Throughout the epistle, Peter calls his readers to holiness (1:13-2:12) and to live in harmony with one another and the world. (2:13-3:22) But these are not ends in and of themselves; rather, they are to “be self-controlled and soberminded” because “[t]he end of all things is at hand [Πάντων δὲ τὸ τέλος ἤγγικεν].” (4:7) Just as we saw in James 5:8, the verb ἐγγίζω makes it clear that the author fully expected Jesus’ return soon. Peter also exhorts the elders of the churches to which he is writing to be “examples to the flock” so that “when the chief Shepherd appears [φανερωθέντος], you will receive the unfading crown of glory.” (5:3-4) Peter seems to be aware of the book of James by his usage of ἐγγίζω, the “crown [στέφανον] of glory” (c.f. James 1:12), his shared use of Proverbs 3:34 (LXX), and his command to his readers to “humble yourselves” before God. (5:5, James 4:10) Peter, like James, had a similiar view and this extended to his expectation of Jesus’ return. The time was drawing near. 

The epistle of 2 Peter also contains direct eschatological language, perhaps more so than 1 Peter. In the final chapter, Peter addresses “scoffers” about whom the prophets and Jesus himself had predicted would come “in the last days [ἐπ’ ἐσχάτων τῶν ἡμερῶν].” (3:3) In mocking tones they say, “Where is the promise of his coming [τῆς παρουσίας αὐτοῦ]? For ever since the fathers fell asleep, all things are continuing as they were from the beginning of creation.” (3:4) Given that 2 Peter was likely composed sometime after the turn of the first century and that, as we have seen, the Pauline expectation was that Jesus would return within just a few decades of his departure, this question from the scoffers seems fitting. But Peter has an answer.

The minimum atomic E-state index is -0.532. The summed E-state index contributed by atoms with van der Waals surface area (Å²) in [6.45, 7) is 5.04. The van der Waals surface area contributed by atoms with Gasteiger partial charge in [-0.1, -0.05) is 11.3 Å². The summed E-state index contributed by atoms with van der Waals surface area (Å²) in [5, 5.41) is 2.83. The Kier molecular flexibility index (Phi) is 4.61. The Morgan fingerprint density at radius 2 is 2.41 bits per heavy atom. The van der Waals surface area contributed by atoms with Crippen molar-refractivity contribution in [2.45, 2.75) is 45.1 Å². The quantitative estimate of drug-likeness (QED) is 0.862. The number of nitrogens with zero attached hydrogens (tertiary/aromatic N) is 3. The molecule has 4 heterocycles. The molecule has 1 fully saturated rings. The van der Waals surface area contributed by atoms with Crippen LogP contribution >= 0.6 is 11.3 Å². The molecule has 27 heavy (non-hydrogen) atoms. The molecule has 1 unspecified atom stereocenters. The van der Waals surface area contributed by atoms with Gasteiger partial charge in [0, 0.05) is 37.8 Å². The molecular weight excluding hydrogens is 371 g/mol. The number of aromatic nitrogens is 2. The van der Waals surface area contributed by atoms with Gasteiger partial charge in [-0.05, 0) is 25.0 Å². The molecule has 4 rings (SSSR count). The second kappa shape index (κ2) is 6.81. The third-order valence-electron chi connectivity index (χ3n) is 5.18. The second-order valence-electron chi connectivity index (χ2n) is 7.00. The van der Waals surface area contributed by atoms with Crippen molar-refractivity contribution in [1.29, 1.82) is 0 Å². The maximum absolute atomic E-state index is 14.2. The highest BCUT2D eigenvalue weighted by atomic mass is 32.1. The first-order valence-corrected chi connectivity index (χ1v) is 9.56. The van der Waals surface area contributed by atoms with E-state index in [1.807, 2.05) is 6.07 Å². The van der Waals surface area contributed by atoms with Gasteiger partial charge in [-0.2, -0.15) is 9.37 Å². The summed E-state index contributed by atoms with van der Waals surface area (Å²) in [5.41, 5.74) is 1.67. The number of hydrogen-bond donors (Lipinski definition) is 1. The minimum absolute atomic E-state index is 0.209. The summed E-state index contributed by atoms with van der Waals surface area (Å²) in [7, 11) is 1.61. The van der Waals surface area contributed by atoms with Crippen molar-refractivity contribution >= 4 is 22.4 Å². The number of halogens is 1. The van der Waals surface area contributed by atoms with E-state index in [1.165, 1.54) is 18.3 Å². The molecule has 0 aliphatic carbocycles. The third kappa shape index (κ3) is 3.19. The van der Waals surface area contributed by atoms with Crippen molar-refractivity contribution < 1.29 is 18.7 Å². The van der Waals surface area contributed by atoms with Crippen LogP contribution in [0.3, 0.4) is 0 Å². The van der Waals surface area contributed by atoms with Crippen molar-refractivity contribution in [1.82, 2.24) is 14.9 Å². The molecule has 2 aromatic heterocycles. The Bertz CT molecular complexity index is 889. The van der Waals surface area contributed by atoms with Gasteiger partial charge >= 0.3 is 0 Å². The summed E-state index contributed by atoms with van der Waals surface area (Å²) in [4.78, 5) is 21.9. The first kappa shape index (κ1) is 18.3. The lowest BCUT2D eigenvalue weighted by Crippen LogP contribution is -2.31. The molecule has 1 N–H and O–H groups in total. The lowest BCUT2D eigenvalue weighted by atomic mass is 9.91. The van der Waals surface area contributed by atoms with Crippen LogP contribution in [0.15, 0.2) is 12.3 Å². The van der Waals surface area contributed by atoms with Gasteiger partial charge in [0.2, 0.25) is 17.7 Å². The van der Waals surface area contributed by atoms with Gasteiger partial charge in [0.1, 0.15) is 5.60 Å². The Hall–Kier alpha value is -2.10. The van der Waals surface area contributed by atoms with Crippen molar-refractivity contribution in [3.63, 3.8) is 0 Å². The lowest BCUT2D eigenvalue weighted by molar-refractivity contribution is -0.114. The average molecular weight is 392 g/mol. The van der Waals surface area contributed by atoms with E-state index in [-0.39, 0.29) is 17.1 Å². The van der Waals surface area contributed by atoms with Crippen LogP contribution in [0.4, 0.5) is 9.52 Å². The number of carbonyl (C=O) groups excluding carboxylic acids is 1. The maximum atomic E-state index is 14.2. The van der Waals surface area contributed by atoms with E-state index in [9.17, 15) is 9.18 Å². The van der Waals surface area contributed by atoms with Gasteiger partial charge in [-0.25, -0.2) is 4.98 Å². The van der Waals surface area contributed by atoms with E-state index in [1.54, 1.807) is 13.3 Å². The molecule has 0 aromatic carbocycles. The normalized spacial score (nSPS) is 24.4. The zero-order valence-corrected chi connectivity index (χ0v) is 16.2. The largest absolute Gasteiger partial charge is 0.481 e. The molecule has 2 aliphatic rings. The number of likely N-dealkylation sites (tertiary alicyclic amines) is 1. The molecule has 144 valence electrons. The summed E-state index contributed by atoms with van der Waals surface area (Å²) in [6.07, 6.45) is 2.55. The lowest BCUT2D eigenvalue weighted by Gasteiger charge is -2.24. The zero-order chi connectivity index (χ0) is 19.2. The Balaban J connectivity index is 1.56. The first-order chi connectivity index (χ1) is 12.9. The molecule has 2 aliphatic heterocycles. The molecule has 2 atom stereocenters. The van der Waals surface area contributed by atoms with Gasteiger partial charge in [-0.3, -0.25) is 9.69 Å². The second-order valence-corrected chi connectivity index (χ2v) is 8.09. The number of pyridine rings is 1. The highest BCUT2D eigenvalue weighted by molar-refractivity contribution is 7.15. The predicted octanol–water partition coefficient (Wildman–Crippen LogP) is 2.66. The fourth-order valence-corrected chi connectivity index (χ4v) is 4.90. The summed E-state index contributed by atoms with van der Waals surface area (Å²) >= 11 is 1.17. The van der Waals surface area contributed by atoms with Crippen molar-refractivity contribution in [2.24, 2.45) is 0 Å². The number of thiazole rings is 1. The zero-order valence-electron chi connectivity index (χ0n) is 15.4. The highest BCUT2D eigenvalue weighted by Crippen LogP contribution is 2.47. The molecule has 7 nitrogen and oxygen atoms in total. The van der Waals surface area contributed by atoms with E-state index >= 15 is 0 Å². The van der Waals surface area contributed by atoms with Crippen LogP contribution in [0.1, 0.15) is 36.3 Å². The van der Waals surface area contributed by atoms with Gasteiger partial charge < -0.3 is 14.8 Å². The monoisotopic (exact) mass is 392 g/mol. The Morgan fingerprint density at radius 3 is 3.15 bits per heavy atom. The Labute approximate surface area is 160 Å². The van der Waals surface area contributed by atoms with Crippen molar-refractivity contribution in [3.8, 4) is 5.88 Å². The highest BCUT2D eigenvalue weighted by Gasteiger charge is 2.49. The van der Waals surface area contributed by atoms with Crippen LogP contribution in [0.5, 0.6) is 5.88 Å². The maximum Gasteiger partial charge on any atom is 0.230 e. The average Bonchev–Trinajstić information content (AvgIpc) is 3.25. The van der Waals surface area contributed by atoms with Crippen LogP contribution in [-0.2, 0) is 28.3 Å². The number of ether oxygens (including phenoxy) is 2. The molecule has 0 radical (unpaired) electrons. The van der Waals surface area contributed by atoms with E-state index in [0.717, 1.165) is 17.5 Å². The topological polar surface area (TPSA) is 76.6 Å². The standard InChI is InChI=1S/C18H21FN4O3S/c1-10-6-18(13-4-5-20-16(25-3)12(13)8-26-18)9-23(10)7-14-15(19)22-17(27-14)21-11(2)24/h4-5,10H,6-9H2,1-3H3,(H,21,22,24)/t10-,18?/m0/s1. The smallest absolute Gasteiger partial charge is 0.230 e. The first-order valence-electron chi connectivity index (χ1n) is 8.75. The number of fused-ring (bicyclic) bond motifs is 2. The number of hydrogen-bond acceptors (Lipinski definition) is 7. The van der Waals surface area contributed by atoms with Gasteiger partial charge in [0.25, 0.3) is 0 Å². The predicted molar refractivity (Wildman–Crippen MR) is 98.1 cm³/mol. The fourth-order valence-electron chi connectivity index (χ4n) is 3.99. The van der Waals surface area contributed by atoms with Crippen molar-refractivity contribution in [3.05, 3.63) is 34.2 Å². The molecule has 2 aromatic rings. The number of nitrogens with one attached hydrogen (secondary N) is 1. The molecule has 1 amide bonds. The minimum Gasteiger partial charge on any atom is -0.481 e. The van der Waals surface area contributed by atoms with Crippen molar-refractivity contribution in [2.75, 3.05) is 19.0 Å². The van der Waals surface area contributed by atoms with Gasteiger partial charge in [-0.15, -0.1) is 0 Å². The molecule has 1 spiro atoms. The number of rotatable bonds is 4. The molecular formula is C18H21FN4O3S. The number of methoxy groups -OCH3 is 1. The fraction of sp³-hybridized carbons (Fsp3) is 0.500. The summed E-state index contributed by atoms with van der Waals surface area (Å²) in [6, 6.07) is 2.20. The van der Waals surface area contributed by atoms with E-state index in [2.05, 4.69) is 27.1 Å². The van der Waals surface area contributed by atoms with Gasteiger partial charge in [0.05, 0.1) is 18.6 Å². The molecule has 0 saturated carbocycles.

For they deliberately overlook this fact, that the heavens existed long ago, and the earth was formed out of water and through water by the word of God, and that by means of these the world that then existed was deluged with water and perished. But by the same word the heavens and earth that now exist are stored up for fire, being kept until the day of judgment and destruction of the ungodly. (5:5-7)

In other words, the same God who promised Jesus’ return is the one who formed the world by his words in Genesis and by that same word stores up the current world for future judgment of the ungodly. He is “not slow to fulfill his promise” as some would say but his delay is his “patience toward you” because he is “not wishing that any should perish, but that all should reach repentance.” (3:9) When “the day of the Lord” comes it will be sudden and unexpected, “like a thief,” and then the ungodly will be exposed for who they are. (3:10)